SETTLING into his chair at the start of a Monday morning shift, Peter Gee, the caretaker of the Holmfield Court block of flats in Bradford, began sipping a brew and prepared to check the weekend's CCTV footage on his monitor.
More reports and background on Stephen Griffiths
He set the videotape to fast-forward and searched through the recordings, hoping to spot any vandalism or petty crime that might have occurred since he last sat there, the Friday before.
Instead, he witnessed the horrifying final moments of a desperate woman's tragic life, the third of three killings by a PhD student who would later describe himself as the Crossbow Cannibal.
The footage showed a man and a woman entering the building in the early hours of Saturday, May 22, heading upstairs and going into Flat 33 on the third floor.
Minutes later, the woman ran back into the corridor, only for the man to give chase, grab her, overpower her and drag her back towards the front door of the flat.
The man picked up a crossbow, pointed it at the woman's body and fired.
After dragging the woman's lifeless body back into the flat, he returned to the corridor and, still holding the crossbow, approached the camera lens, raising one finger in contempt.
The man was Stephen Griffiths, the troublesome resident of Flat 33 for the past 13 years, whom Mr Gee had been warned by his bosses not to approach because his anti-social behaviour often ended in violence.
The woman was Suzanne Blamires, a prostitute who had been reported missing by her boyfriend. She was never seen alive again.
Discovering the footage was the pivotal moment in a case which had frustrated West Yorkshire Police for 11 months – and it confirmed detectives' fears that what once had been a painstaking missing persons investigation was in fact a triple murder inquiry.
It also revealed that the man responsible for the killings had not been on the police's initial list of suspects, despite having a criminal record which included convictions for violence.
The case began in June 2009 when Susan Rushworth was reported missing. A sex worker with epilepsy and an addiction to heroin, police classed her as a "high-risk" individual.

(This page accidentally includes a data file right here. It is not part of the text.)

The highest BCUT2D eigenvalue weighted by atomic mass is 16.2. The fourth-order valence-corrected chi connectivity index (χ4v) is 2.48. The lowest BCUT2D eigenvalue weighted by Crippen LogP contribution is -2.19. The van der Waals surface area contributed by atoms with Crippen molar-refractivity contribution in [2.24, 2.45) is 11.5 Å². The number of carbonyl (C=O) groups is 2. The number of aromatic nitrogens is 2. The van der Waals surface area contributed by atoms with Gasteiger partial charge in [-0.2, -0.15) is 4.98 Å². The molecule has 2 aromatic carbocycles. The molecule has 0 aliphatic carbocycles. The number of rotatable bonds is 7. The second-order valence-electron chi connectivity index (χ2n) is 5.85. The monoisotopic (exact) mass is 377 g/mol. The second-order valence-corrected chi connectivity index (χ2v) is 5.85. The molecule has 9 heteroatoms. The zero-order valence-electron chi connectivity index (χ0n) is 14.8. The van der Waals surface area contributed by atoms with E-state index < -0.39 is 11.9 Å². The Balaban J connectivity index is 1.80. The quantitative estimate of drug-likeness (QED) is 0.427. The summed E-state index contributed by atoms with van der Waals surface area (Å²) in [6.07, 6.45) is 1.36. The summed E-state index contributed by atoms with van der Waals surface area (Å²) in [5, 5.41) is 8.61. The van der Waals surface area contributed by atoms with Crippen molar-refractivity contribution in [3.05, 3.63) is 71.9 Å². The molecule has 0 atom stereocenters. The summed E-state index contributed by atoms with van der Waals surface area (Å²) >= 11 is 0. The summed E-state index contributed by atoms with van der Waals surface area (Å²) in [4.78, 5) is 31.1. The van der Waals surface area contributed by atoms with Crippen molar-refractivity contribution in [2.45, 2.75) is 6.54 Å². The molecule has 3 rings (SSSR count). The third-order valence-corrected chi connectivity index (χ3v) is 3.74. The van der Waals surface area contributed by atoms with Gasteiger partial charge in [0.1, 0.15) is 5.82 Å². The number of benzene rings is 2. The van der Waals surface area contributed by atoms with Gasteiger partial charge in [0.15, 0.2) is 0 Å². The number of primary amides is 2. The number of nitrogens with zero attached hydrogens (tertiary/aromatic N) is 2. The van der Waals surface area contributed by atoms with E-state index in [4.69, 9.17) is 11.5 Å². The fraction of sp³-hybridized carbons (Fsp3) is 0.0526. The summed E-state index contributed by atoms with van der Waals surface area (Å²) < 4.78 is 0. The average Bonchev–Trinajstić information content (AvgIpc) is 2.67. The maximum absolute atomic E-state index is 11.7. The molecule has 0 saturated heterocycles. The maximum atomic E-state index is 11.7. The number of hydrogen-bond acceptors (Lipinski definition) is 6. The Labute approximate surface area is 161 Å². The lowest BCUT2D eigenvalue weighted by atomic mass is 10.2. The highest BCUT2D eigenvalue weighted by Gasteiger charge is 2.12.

Several drug addicts had died in Bradford in the previous few weeks – a trend blamed on a "rogue" batch of heroin doing the rounds – and, within 25 hours of her disappearance being reported, the case was handed to West Yorkshire's elite homicide and major enquiry team (HMET) for a senior detective and a full investigation team to pursue.
Detectives organised a series of high-profile appeals for information but, even after arresting some of Ms Rushworth's associates on the Bradford drugs scene, they found no evidence to suggest that she had been the victim of a crime.
Months passed, and no significant leads came to light – even after another prostitute, Shelley Armitage, was reported missing on April 28 this year.
Ms Armitage was last seen on the evening of April 26, leaving her flat in the Allerton area of Bradford, going out for some food and then walking to Bradford's red light district.
Like Ms Rushworth, Ms Armitage had issues with drugs and the two cases had several common features, but police decided to keep the inquiries separate.
"Working girls don't just disappear, as a rule, unless they have come to some harm," said acting Detective Chief Superintendent Andy Brennan, acting head of HMET.
"The incident rooms were linked, but we kept the two inquiry teams going because we didn't want to miss anything. We wanted separate teams on it so that every piece of evidence was referenced in its own right."
Detectives began compiling a list of suspects, starting with known offenders who lived near Bradford's red light district and had previous convictions for attacking prostitutes or kerb-crawling.
After eliminating those suspects from their enquiries, they intended to widen their search to include other criminals who had been convicted or suspected of violence against women. They also put in place a "trigger plan" that would commit more officers to the investigations if more sex workers were reported missing.
The plan came into effect when Ms Blamires disappeared.
Mr Brennan said: "Between Shelley's disappearance and Suzanne's disappearance, we had about a dozen sex workers go missing because of the lifestyle they led and the tensions they had with their families, but they all turned up.
"When Suzanne went missing, we approached it in the same way and a detective superintendent on the case within two hours.
"Only this time we couldn't find her."
Ms Blamires's disappearance remained a mystery for only two days. After viewing the footage, Mr Gee informed his manager, who called the police.
"I think we would have been knocking on Griffiths's door," Mr Brennan said, "but he wasn't one of the first people we approached.
"First, we would see if any local residents had convictions for attacks against sex workers, and then we would see if any had had any dealings with sex workers.
"There was no intelligence linking Griffiths to sex workers but, eventually, I think we would have found him a long way into our inquiry because of his previous convictions."